On May 31st, 2012 the Maxwell family boarded a plane and moved to Swaziland to live at Project Canaan. I hope to update my blog on Saturday mornings and share, as honestly as I can, the highs and lows of our life in Africa. We are living on a farm in a remote part of this tiny Kingdom and are serving the community as well as the orphans and vulnerable children of the nation. The 365 day count down started on June 1st, 2011, but the real journey begins now. Thanks for joining us.
Follow our weekly news by email
Saturday, October 11, 2014
Some days even I think we are crazy – 76 babies and counting.
Every now and then I find myself sitting on the couch at the
end of a long day with Ian and I am completely overwhelmed at what we have been
called to do.That happened this
week when we got our 5th set of twins.Yes, 13% of all our children are twins (two fraternal, two
boys, one girls).
We now have 76 children, under the age of 3.5 years, living
at Project Canaan and we get a baby on average every 12.5 days.Fifteen of our children are under the
age of 6-months (!), seven are HIV positive and many are underweight and/or
developmentally delayed (often those two things are directly linked).
Two weeks ago I wrote a blog about a set of twins that we
found out in the rural community.You can read the details at http://janinemaxwell.blogspot.com/2014/09/you-just-never-know-what-is-going-to.html.On Friday, October 3rd I
picked up Lori Marschall and Janice Johnson at the airport and then headed
straight to Siteki to pick up a baby (Eliza) from the hospital.As it turned out we were asked to take
two babies that day and after the paper work was done and babies fed we headed
back to Project Canaan.
On our way home I got a call from the mother of the twins in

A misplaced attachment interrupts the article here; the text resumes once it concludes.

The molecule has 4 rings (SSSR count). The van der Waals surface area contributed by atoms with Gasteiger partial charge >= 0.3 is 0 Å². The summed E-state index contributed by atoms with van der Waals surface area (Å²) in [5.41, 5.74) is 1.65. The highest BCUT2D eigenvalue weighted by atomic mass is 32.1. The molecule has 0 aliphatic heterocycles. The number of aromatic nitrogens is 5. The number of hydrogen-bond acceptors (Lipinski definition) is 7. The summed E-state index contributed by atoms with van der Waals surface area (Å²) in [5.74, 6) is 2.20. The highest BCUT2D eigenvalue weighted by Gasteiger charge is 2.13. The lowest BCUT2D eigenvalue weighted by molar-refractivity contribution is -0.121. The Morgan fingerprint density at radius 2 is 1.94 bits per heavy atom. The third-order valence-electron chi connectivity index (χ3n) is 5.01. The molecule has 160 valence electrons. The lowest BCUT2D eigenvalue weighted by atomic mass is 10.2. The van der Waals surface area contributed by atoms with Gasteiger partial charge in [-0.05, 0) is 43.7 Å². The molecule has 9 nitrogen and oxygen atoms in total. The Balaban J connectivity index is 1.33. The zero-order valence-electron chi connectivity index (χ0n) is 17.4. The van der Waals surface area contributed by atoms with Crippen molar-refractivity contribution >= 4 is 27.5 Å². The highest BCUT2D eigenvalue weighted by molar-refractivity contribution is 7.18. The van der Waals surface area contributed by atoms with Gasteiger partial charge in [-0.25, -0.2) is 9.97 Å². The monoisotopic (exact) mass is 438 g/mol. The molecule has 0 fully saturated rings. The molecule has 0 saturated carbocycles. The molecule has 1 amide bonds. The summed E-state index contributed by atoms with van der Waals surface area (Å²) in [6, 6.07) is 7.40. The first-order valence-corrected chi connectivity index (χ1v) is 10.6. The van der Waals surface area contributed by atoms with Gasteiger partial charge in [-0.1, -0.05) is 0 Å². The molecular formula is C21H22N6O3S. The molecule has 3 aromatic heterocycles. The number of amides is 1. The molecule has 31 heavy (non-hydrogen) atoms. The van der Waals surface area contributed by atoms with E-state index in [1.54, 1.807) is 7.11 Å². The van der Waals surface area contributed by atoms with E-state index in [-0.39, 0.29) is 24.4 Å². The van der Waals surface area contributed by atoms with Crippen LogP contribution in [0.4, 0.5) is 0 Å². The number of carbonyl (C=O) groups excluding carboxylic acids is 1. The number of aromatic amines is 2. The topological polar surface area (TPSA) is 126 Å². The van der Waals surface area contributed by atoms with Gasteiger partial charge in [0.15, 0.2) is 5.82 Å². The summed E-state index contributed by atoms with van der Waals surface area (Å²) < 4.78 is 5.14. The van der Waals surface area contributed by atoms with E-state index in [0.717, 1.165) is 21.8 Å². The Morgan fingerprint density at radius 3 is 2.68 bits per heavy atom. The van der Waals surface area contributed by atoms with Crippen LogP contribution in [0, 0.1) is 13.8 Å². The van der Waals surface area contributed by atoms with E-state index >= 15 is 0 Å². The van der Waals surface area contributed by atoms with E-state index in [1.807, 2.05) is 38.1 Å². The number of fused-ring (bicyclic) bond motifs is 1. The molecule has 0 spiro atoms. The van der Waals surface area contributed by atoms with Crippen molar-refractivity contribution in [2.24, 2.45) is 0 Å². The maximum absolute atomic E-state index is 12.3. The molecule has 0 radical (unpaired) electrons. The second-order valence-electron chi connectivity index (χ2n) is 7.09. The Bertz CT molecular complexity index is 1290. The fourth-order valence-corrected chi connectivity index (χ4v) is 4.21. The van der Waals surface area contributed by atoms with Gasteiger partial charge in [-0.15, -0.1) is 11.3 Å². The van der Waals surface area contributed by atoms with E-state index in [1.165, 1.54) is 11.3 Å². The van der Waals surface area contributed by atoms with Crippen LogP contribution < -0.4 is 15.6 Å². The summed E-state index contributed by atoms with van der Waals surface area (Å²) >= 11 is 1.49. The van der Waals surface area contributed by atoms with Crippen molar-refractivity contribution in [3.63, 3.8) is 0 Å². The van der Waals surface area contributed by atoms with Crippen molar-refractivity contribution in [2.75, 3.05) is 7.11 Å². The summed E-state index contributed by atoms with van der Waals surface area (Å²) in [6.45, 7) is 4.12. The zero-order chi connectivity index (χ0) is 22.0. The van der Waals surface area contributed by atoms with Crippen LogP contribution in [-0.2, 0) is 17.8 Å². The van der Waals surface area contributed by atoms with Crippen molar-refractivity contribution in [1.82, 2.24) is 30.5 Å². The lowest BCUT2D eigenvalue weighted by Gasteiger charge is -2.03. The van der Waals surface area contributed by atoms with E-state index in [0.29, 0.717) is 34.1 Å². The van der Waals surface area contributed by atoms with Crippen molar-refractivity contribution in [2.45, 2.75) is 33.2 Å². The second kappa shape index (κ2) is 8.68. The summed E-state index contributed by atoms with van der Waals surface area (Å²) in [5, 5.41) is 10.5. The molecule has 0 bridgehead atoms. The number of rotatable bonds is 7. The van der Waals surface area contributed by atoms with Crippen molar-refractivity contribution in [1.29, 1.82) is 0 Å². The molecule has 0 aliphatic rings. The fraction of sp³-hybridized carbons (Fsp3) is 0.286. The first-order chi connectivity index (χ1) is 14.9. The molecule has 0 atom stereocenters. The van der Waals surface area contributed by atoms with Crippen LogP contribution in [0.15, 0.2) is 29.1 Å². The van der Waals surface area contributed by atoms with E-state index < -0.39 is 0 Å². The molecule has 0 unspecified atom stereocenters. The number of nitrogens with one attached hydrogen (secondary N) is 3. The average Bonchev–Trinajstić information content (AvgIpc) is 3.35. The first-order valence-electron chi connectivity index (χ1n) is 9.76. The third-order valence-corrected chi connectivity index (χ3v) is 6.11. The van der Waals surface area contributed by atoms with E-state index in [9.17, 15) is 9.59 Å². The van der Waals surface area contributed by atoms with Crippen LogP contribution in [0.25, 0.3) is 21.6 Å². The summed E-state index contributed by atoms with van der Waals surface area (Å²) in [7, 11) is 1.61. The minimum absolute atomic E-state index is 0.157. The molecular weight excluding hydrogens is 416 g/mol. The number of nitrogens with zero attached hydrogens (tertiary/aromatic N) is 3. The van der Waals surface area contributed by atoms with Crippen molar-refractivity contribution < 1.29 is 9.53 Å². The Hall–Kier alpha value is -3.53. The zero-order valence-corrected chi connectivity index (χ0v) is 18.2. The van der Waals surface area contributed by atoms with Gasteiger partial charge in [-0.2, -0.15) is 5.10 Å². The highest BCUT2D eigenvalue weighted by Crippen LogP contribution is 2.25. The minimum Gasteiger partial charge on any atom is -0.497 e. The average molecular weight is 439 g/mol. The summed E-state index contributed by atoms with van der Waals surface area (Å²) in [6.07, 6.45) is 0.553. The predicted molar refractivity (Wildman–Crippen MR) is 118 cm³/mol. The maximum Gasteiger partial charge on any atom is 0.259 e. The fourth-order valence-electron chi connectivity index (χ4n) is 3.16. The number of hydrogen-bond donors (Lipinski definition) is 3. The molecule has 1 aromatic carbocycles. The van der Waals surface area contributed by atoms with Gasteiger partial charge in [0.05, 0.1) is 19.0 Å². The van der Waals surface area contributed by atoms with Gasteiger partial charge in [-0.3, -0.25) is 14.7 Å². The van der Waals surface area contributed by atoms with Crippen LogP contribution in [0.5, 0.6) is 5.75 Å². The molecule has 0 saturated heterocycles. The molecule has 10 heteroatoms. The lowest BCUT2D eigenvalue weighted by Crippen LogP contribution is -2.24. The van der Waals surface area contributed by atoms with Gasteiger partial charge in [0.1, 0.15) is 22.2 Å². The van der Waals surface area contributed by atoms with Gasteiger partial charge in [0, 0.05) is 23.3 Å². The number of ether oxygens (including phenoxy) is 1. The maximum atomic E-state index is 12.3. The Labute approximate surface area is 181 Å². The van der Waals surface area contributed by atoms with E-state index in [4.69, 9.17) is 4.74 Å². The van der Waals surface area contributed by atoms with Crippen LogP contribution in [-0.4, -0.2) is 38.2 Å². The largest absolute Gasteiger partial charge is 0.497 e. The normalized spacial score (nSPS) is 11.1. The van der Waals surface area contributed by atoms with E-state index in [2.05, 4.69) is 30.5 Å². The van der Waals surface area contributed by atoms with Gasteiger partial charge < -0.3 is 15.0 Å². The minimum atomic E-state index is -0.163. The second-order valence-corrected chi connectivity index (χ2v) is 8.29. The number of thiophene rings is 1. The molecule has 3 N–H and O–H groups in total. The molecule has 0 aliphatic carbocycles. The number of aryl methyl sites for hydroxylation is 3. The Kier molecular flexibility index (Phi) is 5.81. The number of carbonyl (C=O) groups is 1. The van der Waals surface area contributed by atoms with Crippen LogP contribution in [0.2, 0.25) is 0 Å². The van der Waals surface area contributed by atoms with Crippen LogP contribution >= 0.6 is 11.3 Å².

the blog noted above.She was
crying because she and the baby girl had been discharged and she still didn’t
have any money to pay to get out or take a bus home. Somehow the hospital didn’t
have record of the $32 US bill I had paid the week before and now she owed
another $8.70 US for her and her baby’s 5-day stay at the hospital.We stopped in, cleaned up the confusion
and the bill and gave her bus fare to get her home.We promised to bring the male twin to her on Monday with the
police, as they were the ones who took the baby in the first place.
We had a team of people here this past week so I tasked
Helen and Shongwe to go to the police station and get an officer to go with
them to return the child to the mother.Two hours later they arrived back at my house with
both twins (!).What?Yes, they found the mother lying on the
ground outside and the baby alone inside.She was no longer breast-feeding and there was no formula so the baby
was only being given water.She
was almost down to her birth weight (4.1 lbs) at 3-weeks old and it was clear
that she was dehydrated.The
21-year old mother also has a 4-year old and a 5-year old (who was recently
raped by her Uncle) and did not want these babies at all. The alleged father of